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SDSU-developed drone software to detail disaster damage

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by Torrey Bailey, Staff Writer

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A team of San Diego State geography professors and graduate students has been developing software to assess critical infrastructure damage within minutes of a natural disaster.

Since receiving a grant from the National Science Foundation in August, the researchers have been testing software methods to extract information from photos.

The proposed software would overlap photos from a bird’s eye view taken before the disaster and after. The co-registration of these photos will highlight where change has occurred.

“After a disaster, emergency responders need to know what’s damaged and what’s functioning,” SDSU geography professor and the project’s principal investigator Douglas Stow said.

This is where the software would attempt to save the day.

Discovering damage in buildings that are critically needed in times of disaster, such as hospitals, is currently the project’s focus. In the event of a natural disaster, the infrastructure of these buildings may crack and collapse, causing secondary damage to the area. The researchers’ goal is to inform emergency responders about these hazards so that evacuations can be made.

“Hospitals are going to be key,” Stow said. “Say (the hospital) is damaged and people are trying to get out of it. You don’t want more people being brought to that hospital.”

Emanual Storey, an SDSU graduate student involved in the project, believes this software will be most effective in the case of earthquakes, floods and hurricanes.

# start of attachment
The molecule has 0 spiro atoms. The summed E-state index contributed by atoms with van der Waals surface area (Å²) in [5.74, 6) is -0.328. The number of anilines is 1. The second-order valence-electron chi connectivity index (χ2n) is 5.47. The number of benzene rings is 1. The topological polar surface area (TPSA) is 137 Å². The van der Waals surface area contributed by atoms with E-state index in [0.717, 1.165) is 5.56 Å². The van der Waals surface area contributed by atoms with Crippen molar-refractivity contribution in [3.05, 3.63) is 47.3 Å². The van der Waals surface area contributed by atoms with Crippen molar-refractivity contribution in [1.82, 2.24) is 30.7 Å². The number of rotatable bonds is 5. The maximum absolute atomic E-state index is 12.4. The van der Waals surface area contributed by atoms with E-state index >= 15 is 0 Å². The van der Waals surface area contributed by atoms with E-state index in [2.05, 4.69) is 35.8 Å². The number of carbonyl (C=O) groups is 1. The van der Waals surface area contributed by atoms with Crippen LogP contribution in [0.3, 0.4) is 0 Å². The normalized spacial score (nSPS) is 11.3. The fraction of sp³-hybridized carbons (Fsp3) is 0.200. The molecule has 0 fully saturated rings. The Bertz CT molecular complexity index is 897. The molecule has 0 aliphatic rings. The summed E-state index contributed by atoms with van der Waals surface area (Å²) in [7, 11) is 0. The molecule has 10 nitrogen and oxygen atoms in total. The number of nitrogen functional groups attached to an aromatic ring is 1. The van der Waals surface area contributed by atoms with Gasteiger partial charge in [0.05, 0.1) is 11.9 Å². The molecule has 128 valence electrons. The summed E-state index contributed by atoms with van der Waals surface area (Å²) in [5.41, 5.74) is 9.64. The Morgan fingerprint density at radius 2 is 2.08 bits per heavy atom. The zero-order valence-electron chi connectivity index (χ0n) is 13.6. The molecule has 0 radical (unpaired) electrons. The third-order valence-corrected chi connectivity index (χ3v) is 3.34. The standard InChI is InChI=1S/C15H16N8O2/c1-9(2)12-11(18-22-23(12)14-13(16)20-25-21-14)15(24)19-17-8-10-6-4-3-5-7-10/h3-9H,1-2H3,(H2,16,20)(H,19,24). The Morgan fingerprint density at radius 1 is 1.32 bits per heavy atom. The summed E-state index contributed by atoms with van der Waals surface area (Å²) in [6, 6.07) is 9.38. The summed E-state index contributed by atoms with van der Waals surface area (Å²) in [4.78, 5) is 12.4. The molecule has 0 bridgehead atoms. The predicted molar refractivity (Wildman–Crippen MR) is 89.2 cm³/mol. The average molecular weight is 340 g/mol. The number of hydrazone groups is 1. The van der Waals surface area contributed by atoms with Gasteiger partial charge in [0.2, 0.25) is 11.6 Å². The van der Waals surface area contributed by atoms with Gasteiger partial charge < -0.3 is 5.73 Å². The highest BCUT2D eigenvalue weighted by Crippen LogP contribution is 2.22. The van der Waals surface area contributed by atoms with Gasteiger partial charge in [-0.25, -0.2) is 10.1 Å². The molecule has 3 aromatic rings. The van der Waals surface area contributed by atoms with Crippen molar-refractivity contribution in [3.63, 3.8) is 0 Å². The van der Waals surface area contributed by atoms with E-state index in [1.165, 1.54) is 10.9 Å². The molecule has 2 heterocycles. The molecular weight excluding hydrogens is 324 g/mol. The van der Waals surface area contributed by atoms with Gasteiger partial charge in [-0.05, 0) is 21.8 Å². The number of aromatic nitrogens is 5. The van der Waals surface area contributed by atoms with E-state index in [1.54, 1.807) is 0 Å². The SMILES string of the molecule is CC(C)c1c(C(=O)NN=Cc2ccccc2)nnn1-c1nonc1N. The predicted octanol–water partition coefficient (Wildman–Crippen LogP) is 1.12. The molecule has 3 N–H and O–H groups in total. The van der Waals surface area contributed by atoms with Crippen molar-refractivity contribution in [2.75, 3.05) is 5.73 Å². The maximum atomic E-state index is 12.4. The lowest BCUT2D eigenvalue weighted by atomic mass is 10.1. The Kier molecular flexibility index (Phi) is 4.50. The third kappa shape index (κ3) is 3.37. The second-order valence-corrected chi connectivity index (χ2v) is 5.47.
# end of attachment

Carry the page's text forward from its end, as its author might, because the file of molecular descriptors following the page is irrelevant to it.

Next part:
“Right now the government has contracts with companies to go out (to take photos) and if a disaster happens, they can give them a call,” Pete Coulter, one of the project’s staff researchers said. “Within 48 hours, they can deliver image mosaics of the area, but that’s 48 hours into it … but with this approach, you go out and check out just the critical infrastructure and get just the information within one, two, three hours or so.”

Unmanned aerial systems, commonly referred to as drones, help make this rapid response possible.

“With unmanned aerial systems, a small amount of information can be sent out wirelessly,” Coulter said. “As the plane is flying, it is letting people know that something is going on. If you get a lot of data, you’d have to land the plane and gather the data and try to transmit a lot of data.”

Drones require minimal ground for deployment, allowing them to land and take off in settings that larger or heavier planes could not.

Through testing, the researchers discovered optimal flight elevations as well as desirable camera types and settings that minimize the margin of error.

Unfortunately, there are still obstacles that need to be hurdled before the final product can be unveiled.

The researchers are still in the dark about some of the problems they face. Shadows have become an unexpectedly tumultuous obstacle, but they are working to tackle them with a two-step approach.

“The first is to come up with ways of visualizing the features that are obscured by shadow,” Storey said. “We use information about the brightness and hue to distinguish the shadows, after which those portions of the image can be brightened for visibility or calculations can be made to estimate changes.”

But there is another obstacle that accompanies this method.

“The bizarre phenomenon that we are encountering is that the different materials within the shadows have not changed, but they respond differently to the shadowing effect,” he said. “So concrete versus asphalt would have a greater difference depending on whether it’s illuminated or not. That effect is really making it difficult to determine where actual changes have occurred because it shows up mathematically as a change.”

The researchers have two years to perfect their methodology before BAE Systems, a multinational defense, security and aerospace company build the software.

In the future, they hope to apply the software to roads, bridges and dams.

“These are just the formative steps,” Storey said. “We’re just setting up the footwork for what I think will be a part of a phase of development where software is able to identify features and changes in features on earth’s surface for many different applications…so it’s not so much about an end, as it is about making a contribution to the quality of scientific methods.”

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